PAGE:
I am a healthcare professional

Notice


Welcome to MEDICALLY. This website is a non-promotional international resource intended to facilitate transparent scientific exchange regarding developments in medical research and disease management. It is intended for healthcare professionals outside the United Kingdom (UK) and Australia. The content on this website may include scientific information about experimental or investigational compounds, indications and services that are not approved or valid in your jurisdiction. Registration status and prescribing information of medicinal products may differ between countries. Roche and Genentech do not support, endorse or recommend the unapproved use of any compound or service in your jurisdiction, including those discussed on this website.


Please refer to local product information for any medicinal products mentioned. Information available on this website does not constitute professional medical advice, and Roche and Genentech accept no responsibility for access to or use of the same. Healthcare professionals outside the US are required to register and log-in to access the full range of content available on this website.


By clicking on one of the healthcare professional buttons below, you acknowledge you have read and understood this message and that you are requesting access to MEDICALLY. If you are not a healthcare professional, please use the other links below to access information relevant to you.


Cookies


We use cookies on this site to enable the site to function properly and to enhance your user experience. Cookies are files stored in your browser, which most websites use to personalize your web experience. Your information will only be used to provide information that is relevant to you. It will not be used for any other purpose. If you wish to restrict or block cookies, which are set on your device, then you can do this through your browser settings.


You can find out more about cookies by browsing our Privacy Policy.

 

I am a healthcare professional
(outside the UK and Australia):

Not a healthcare professional? For individuals outside the US, browse Roche's patient website or roche.com. For individuals in the US, browse gene.com.

External site

By following this link, you are leaving Medically and entering a website that is not owned or controlled by Roche. Roche does not take any responsibility for access to or use of this website, nor for any content therein.

Leave site
Jul 01 / Springer Healthcare

2020 EHA Annual Meeting In-Depth Report: Leukaemia

Description

This report covers research on the aetiology of leukaemia and current treatment considerations presented at EHA 2020.

Virtual Edition of the 25th EHA 2020 Annual Meeting (EHA25 Virtual)

June 11th – 21st, 2020

In-Depth Report: Leukaemia

The Annual Meeting of the European Hematology Association (EHA), now in its 25th year, took place under a new virtual format on 11–21 June 2020. Opening the meeting, EHA President John Gribben highlighted that this year’s theme was ‘Unfolding the future!” and although the COVID-19 pandemic changed the format of this year’s EHA 2020 – and renamed it to ‘EHA25 Virtual’ – the congress remained the leading meeting place for haematologists in all fields of this specialty within Europe and beyond.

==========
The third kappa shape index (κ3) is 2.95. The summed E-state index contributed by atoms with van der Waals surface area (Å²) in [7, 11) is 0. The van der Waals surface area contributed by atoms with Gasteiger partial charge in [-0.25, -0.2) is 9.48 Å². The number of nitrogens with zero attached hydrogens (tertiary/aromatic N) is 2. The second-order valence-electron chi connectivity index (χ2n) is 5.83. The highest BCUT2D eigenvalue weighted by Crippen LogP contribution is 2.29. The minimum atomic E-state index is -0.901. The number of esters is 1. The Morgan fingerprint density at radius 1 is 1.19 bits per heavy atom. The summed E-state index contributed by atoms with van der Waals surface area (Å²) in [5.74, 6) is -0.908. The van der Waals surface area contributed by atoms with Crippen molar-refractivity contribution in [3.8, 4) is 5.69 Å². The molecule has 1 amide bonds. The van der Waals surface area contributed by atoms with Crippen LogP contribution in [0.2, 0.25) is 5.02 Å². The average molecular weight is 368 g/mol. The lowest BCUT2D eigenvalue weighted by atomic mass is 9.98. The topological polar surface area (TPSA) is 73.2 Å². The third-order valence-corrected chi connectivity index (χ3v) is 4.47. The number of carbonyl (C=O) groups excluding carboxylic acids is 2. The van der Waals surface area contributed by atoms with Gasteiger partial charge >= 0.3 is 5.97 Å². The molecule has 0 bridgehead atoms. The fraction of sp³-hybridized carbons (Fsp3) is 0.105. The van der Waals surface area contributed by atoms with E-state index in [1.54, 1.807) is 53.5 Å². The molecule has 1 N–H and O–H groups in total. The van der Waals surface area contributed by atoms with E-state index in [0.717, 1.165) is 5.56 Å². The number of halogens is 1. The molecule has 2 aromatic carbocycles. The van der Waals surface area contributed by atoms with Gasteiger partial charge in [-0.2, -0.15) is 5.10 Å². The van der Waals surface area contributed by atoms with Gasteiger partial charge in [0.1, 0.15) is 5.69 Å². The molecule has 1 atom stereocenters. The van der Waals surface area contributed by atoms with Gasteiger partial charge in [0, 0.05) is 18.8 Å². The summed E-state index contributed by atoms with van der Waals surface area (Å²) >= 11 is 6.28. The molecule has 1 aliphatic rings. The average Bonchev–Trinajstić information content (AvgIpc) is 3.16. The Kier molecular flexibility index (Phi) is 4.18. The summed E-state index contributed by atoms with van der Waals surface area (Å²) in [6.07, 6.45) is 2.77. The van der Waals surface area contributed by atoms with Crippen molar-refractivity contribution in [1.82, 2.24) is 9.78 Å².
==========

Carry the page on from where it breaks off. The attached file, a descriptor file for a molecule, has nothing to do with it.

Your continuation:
John Gribben, EHA President

Professor Gribben highlighted that this year’s interactive virtual format still enabled delegates to immerse themselves in the latest news in haematology and its subspecialties. Delegates had access to clinical and translational research data of new approaches to diagnosis and treatment, including information on innovative techniques, diagnostic tools and risk-assessment strategies.

 
“This year’s virtual meeting will deliver haematological innovations and evidence-based knowledge of primary clinical relevance.”

John Gribben, EHA President

Leukaemia

 

Genetics

Infectious stimuli are believed to play a major role in the aetiology of the most common types of acute lymphoblastic leukaemia (ALL), but the critical determinants leading to oncogenesis in children are unknown. Ongoing research aims to understand the mechanism by which natural exposure to common infections triggers the disease, with the ultimate goal of identifying potential preventive strategies.

Carolina Vicente-Dueñas, Institute of Biomedical Research of Salamanca, Salamanca, Spain, presented data which demonstrated that an intact gut microbiome protects genetically predisposed mice against leukaemia (Abstract S100). In contrast, microbiome disturbance by antibiotic treatment early in life was sufficient to induce leukaemia in predisposed mice even in the absence of an infective environment. In the presence of infectious stimuli, antibiotic treatment increased the incidence of precursor B-cell ALL incidence in predisposed mice from 22% to 63%. Thus, these data suggest that the risk of developing leukaemia may be reduced by modulating the gut microbiome early in life.

“Gut microbiome deprivation via antibiotic treatment early in life is a risk factor for leukaemia development.”

Carolina Vicente-Dueñas, Institute of Biomedical Research of Salamanca, Salamanca, Spain

Genome-wide technologies used to discover novel genetic aberrations in acute myeloid leukaemia (AML) to guide treatment

Genome-wide technologies to guide treatment of patients with AML

Genome-wide technologies to discover novel genetic aberrations in patients with AML

Treatment